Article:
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ACC Morning Five: 01.20.12 Edition

Posted by mpatton on January 20th, 2012

  1. USA Today: Nicole Auerbach sat down with Mike Scott the “dark horse” ACC Player of the Year candidate (I only use quotation marks because he should be the runaway candidate thus far, but I’m not sure the voters would agree). It’s an interesting interview that touches on Scott’s rehab, Virginia’s success and what it’s like to be a fifth-year senior. Apparently Scott put on a good deal of weight but lost 20 pounds trying to get ready for the season.
  2. Fayetteville Observer: Virginia will get some help in the depth department, at least in practice, from Teven Jones. Jones went to Fishburne Military School for what was supposed to be a postgraduate year, but after a semester his coach suggested he enroll with the Cavaliers. Jones originally drew coaching eyes on the gridiron as a wide receiver, but the combo guard looks like he could be an invaluable weapon offensively in the coming seasons for Virginia.
  3. Washington Post: File this away in the obvious section. Terrell Stoglin needs help from Maryland on the scoring front. He’s responsible for 30.7% of Maryland’s points, and the attention he receives probably makes him even more important than that. Take the Terrapins’ loss to Florida State: Stoglin seemingly dominated the game, scoring 27 points, but he didn’t score at all during the Seminoles’ “game-deciding” 21-5 run. Nick Faust, Sean Mosley, and even Alex Len have all shown flashes of scoring ability, but Mark Turgeon will really need someone to step up to compete in conference play.
  4. Tallahassee Democrat: Speaking of obvious stories, Florida State‘s offense is “suddenly on fire”. After a very slow start (I’m not even sure that does credit to its 10-point half against Princeton), this group of Seminoles is the first ever to score over 80 in back-to-back conference games. Part of the key has been the addition of Ian Miller, who was forced to sit out the beginning of the season. But the real key has been valuing the basketball. If the Seminoles score 80 points this weekend, they will beat Duke more times than not even in Cameron Indoor.
  5. Winston-Salem Journal: Mark Gottfried’s team is going to have to deal with something new–success. Well, if last night’s game was any indication, the Wolfpack dealt with it very well in a big win against Boston College. The score didn’t reflect just how dominant NC State was–especially in the first half (all said and done Richard Howell managed to outrebound the Eagles’ starters). Next up the Wolfpack have a road test against Miami before Mark Gottfried’s first game from the Dean Dome.

EXTRA: I managed to overlook this earlier in the week, but Gary Williams just started analyzing games for ESPN 980 in Washington DC. Williams already works as an analyst for the Big Ten Network, but this should be a chance to get his opinions on the ACC. He’s with the station until April 3.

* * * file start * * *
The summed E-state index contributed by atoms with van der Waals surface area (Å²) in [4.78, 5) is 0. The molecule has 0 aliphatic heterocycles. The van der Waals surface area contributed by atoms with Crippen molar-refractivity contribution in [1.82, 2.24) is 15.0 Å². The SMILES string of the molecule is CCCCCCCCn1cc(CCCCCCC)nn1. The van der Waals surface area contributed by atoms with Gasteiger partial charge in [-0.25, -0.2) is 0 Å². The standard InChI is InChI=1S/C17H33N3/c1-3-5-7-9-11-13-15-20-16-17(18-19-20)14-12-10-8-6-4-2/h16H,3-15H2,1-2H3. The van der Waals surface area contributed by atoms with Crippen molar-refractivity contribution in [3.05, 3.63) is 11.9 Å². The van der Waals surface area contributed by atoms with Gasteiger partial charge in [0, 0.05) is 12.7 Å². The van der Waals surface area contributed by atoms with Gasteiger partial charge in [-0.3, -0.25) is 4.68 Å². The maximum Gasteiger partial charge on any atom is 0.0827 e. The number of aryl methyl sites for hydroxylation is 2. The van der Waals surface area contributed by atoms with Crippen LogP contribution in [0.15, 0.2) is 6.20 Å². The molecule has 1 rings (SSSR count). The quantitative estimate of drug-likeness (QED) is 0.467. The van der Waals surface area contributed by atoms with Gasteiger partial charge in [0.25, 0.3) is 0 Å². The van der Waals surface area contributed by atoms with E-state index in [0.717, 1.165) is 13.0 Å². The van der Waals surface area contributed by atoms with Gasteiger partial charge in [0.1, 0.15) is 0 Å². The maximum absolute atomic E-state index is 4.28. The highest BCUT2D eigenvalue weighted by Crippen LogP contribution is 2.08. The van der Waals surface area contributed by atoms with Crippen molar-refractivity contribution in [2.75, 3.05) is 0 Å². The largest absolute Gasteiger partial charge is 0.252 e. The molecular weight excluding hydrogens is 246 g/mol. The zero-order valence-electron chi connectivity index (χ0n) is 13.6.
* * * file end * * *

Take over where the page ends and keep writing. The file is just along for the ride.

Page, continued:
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ACC Morning Five: 01.13.12 Edition

Posted by mpatton on January 13th, 2012

Before we get started, how about a pretty amazing stat from last night. Duke shot below 50% from the foul line and 25% from three for the first time in school history in its win against Virginia (to be fair, the Cavaliers went 0-11 from three in the second half in a game they lost by three).

  1. Gobbler Country: The Virginia Tech blog takes a look at the Hokies and hands out grades for the starters. Erick Green leads the way with an A followed by Jarell Eddie with a B+. Eddie, in particular, came out of nowhere for me especially. I personally thought the C- for Dorenzo Hudson was generous. True, his numbers aren’t terrible, but I sort of expected him to excel as the second option for Green. The best news from this post is that they still believe in true grades, giving a C to Dorian Finney-Smith despite the fact that “he has nearly met them and exceeded them on the boards”. Take that grade inflation.
  2. Shakin’ The Southland: While we take a jaunt around the blogosphere, this wins the lede of the night: “We just lost to Clifford the Big Red Dog and his merry band of freshmen.” Boston College gets its first conference win! The Eagles pulled off the upset over Clemson exactly how I imagined, knocking down eight threes in a slow game while their opponent went ice cold down the stretch. It’s a great win for the Eagles and a horrendous loss for Clemson coming off an exciting conference opener.
  3. Baltimore Sun: Mark Turgeon needs more out of Ashton Pankey, Terrell Stoglin, and Alex Len. Pankey played some solid games when Len was on the bench, but losing his starting spot has killed his productivity. Turgeon’s criticism of Stoglin seems harsh, but I think–like the other players–it’s really a compliment. As for Len, Turgeon just wants him to get in game shape.